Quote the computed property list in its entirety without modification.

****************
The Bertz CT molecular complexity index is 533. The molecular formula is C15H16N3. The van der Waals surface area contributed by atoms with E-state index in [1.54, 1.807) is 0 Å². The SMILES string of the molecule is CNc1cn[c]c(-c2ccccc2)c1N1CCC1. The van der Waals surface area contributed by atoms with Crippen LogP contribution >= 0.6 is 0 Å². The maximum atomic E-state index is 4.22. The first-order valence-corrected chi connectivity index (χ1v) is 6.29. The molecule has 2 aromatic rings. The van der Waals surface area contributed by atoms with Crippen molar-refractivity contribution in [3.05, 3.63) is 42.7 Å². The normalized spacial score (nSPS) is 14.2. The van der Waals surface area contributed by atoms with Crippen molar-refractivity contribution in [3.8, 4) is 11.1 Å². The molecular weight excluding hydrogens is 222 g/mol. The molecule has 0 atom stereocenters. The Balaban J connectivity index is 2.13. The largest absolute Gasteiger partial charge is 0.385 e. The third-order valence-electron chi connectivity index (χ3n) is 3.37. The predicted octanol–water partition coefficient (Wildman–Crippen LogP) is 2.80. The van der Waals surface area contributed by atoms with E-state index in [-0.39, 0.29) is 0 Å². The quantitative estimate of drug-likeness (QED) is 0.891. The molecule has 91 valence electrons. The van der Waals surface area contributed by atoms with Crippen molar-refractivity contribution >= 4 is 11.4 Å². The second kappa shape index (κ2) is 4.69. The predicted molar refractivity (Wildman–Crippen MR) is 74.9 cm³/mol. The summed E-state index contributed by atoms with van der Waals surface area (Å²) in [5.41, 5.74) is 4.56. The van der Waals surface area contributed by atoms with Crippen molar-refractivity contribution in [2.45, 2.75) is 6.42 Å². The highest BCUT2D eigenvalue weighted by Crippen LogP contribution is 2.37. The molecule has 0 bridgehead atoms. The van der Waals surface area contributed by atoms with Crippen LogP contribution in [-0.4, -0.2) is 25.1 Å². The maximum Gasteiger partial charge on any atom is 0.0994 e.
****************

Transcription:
The Bertz CT molecular complexity index is 533. The molecular formula is C15H16N3. The van der Waals surface area contributed by atoms with E-state index in [1.54, 1.807) is 0 Å². The SMILES string of the molecule is CNc1cn[c]c(-c2ccccc2)c1N1CCC1. The van der Waals surface area contributed by atoms with Crippen LogP contribution >= 0.6 is 0 Å². The maximum atomic E-state index is 4.22. The first-order valence-corrected chi connectivity index (χ1v) is 6.29. The molecule has 2 aromatic rings. The van der Waals surface area contributed by atoms with Crippen molar-refractivity contribution in [3.05, 3.63) is 42.7 Å². The normalized spacial score (nSPS) is 14.2. The van der Waals surface area contributed by atoms with Crippen molar-refractivity contribution in [3.8, 4) is 11.1 Å². The molecular weight excluding hydrogens is 222 g/mol. The molecule has 0 atom stereocenters. The Balaban J connectivity index is 2.13. The largest absolute Gasteiger partial charge is 0.385 e. The third-order valence-electron chi connectivity index (χ3n) is 3.37. The predicted octanol–water partition coefficient (Wildman–Crippen LogP) is 2.80. The van der Waals surface area contributed by atoms with E-state index in [-0.39, 0.29) is 0 Å². The quantitative estimate of drug-likeness (QED) is 0.891. The molecule has 91 valence electrons. The van der Waals surface area contributed by atoms with Crippen molar-refractivity contribution >= 4 is 11.4 Å². The second kappa shape index (κ2) is 4.69. The predicted molar refractivity (Wildman–Crippen MR) is 74.9 cm³/mol. The summed E-state index contributed by atoms with van der Waals surface area (Å²) in [5.41, 5.74) is 4.56. The van der Waals surface area contributed by atoms with Crippen molar-refractivity contribution in [2.45, 2.75) is 6.42 Å². The highest BCUT2D eigenvalue weighted by Crippen LogP contribution is 2.37. The molecule has 0 bridgehead atoms. The van der Waals surface area contributed by atoms with Crippen LogP contribution in [-0.4, -0.2) is 25.1 Å². The maximum Gasteiger partial charge on any atom is 0.0994 e.